20th Dezember 2011
Teesside postgraduate set to deliver real environmental benefits
A partnership between Teesside University and Cleveland Potash is set to deliver real environmental benefits by reducing the company’s energy usage.
Cleveland Potash, which runs Boulby Mine, is committed to reducing its impact on the environment and has teamed up with the University’s School of Science & Engineering to tap into scientific knowledge and expert support.
They’re doing it through a Knowledge Transfer Partnership (KTP) – an established initiative that draws on University expertise to help increase a company’s competitiveness, productivity and profits.
KTPs are a three-way partnership between a company, a university and a talented graduate, who together work to address a business issue or development project.
As part of the KTP, Teesside postgraduate Balaji Vasudevan is working on the reduction of particle emissions. Based at Cleveland Potash, he works under the supervision of Dr Zhang, a senior lecturer in the School of Science & Engineering, who makes monthly visits to the company.
The partnership began when Cleveland Potash Limited approached the University to work together to improve some of the process controls in the Potash refining plant. This twofold benefit would be improvements in the emissions and also reduction in fuel consumption and energy costs.
The outcome was a two-year KTP, funded by the Technology Strategy Board, which ends in June 2012.
Jennie Thomas, Environmental Services Manager, said: “There is a legal limit to particle emissions from our stack, set by Redcar and Cleveland Council and although we operate well within the limits we want to ensure that our operations don’t affect these levels. Developing control strategies with the Plant Manager and his operators will help us to improve continually.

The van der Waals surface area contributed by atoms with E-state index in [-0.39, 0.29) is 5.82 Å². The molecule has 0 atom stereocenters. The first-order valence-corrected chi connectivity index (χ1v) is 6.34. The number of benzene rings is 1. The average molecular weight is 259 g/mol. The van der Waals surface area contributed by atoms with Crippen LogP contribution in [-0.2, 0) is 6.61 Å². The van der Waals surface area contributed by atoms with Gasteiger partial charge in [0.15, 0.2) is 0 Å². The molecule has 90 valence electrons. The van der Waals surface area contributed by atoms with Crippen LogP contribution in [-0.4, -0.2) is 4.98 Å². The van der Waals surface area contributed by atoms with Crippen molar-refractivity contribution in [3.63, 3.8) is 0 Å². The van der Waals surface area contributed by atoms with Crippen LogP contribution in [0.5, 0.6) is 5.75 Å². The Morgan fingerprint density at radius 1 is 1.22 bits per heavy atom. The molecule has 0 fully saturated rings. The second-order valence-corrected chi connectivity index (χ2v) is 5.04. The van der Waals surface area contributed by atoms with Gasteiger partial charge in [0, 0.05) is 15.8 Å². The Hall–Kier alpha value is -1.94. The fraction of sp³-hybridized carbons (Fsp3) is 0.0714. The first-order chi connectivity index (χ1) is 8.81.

“This project and the support from the University is excellent in helping us in our commitment to the environment. Balaji is absolutely excellent. We’ve also had fantastic communications with Dr Zhang and Professor Paul Russell at the University. It’s been a very rewarding process and we’re looking to take Balaji’s work further.”
Balaji, 25, from India, has a Master of Science degree in Petroleum Technology from the University. He said: “I worked first on a Collaborative Innovation Partnership (CIP), a six-month project with the University which explored how to reduce the company’s particle emissions and make energy savings. This project identified the process disturbances that could impact on particle emissions.
“I’m now looking at the best possible systems to reduce these emissions further without impacting on the production capability of the plant. There are a number of ways, for example trying to balance dryer feed rates and control methodology. My research has indicated that by reducing the variability of dryer control the emissions can be further improved and energy consumption in the drying process can also be improved. An online particulate monitor has been trialled and is now installed in the plant. This has been trialled as part of the KTP function.”
For more information on KTPs at Teesside University please call 01642 384068, email BusinessTeam@tees.ac.uk